Why 9/11 spirit of unity is missing from Congress after Orlando
After 9/11, Americans felt a common threat to their existence – and Washington responded. Now Congress is struggling to come together, though there are some signs of common ground.
This story was updated on June 16, 2016.
After 9/11, Democrats and Republicans stood on the steps of the US Capitol, held hands, and sang “God Bless America.” They created the Department of Homeland Security. They put air marshals on planes. They sent troops to Afghanistan.
After Sunday’s attack in Orlando, Fla., which was the largest terror-related attack in the US since 9/11, the House held a moment of silence for those killed and wounded. And then lawmakers went at each other. Republican Speaker Paul Ryan gaveled down shouting Democrats for being out of order with proposed gun legislation. Senate Democrats followed up on Wednesday by hijacking the floor with a nearly 15-hour talk-a-thon to force votes on gun control.
In the most high-pitched battle, Donald Trump insinuated that President Obama was somehow aligned with terrorists, which prompted a scathing rejoinder from the president.
Admittedly, Florida is not on the scale of 9/11. But a tragedy such as Orlando “is a time when people rally around our country, and it’s obviously not what’s occurred, and it’s very disappointing,” said Republican Sen. Bob Corker, who is mentioned as a possible running mate for Mr. Trump. The senator’s home state of Tennessee last year suffered a drive-by shooting at a Navy Reserve center that killed five Americans.
Lethal mass-shootings have strafed America over the last two decades. Some, such as the Tennessee shooting, were related to terrorism. Some were not. In the local communities where they have occurred, citizens and leaders have moved toward healing. But not Washington. Lawmakers appear to be locked in an election-year standoff, immobilized by hot-button issues – though there are some signs of common ground.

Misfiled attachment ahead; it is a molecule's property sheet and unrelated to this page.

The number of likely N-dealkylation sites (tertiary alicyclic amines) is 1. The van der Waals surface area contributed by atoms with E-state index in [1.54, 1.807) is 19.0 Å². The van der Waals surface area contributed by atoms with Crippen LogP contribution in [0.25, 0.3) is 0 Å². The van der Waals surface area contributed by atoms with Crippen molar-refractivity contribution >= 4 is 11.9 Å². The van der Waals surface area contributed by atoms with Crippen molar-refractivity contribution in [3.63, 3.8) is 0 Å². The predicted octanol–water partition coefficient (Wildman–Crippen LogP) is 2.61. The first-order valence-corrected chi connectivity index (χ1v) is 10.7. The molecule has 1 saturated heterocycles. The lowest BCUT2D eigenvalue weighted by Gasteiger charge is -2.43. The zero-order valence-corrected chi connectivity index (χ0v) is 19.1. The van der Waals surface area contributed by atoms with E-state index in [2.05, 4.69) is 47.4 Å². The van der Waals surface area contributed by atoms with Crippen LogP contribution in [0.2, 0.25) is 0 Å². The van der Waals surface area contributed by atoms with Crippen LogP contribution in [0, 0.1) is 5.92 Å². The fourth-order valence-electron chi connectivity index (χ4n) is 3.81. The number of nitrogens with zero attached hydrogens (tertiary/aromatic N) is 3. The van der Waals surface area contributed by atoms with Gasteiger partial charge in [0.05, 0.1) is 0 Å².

“When a community sees its existence in jeopardy, as each of these communities do, that brings these communities together,” says Christopher Kojm, who served as deputy director of the bipartisan 9/11 Commission. “As a nation, we felt that on 9/11, but we haven’t felt that since.”
Why Orlando hasn't unified the nation
The Orlando attack, launched by a young American Muslim, Omar Mateen, who claimed allegiance to the Islamic State during the rampage, is “fraught with all kinds of division … because it had to do with guns, and it had to do with Muslims, and those are just going to be divisive,” says John Feehery, former spokesman to Republican Dennis Hastert, who was speaker of the House on Sept. 11, 2001. Democrats add the LGBT community to this list of politically polarizing topics.
At the same time, the Florida attack occurred when a high-stakes presidential election year is well under way (by contrast, 9/11 struck at the start of a new presidency). Not only have the two presumed presidential nominees and the president been battling over Orlando and terrorism, but Senate Democrats, who need only five seats to regain control (four, if they win the presidency), have seized the moment.
Sensing Republican vulnerability in swing states, Democrats on Wednesday launched a filibuster to force votes on gun-control measures.
Sen. Chris Murphy (D) of Connecticut, which was rocked by the 2012 Newtown school shooting, said he would continue to hold the Senate floor "until we get some signal, some sign that we can come together."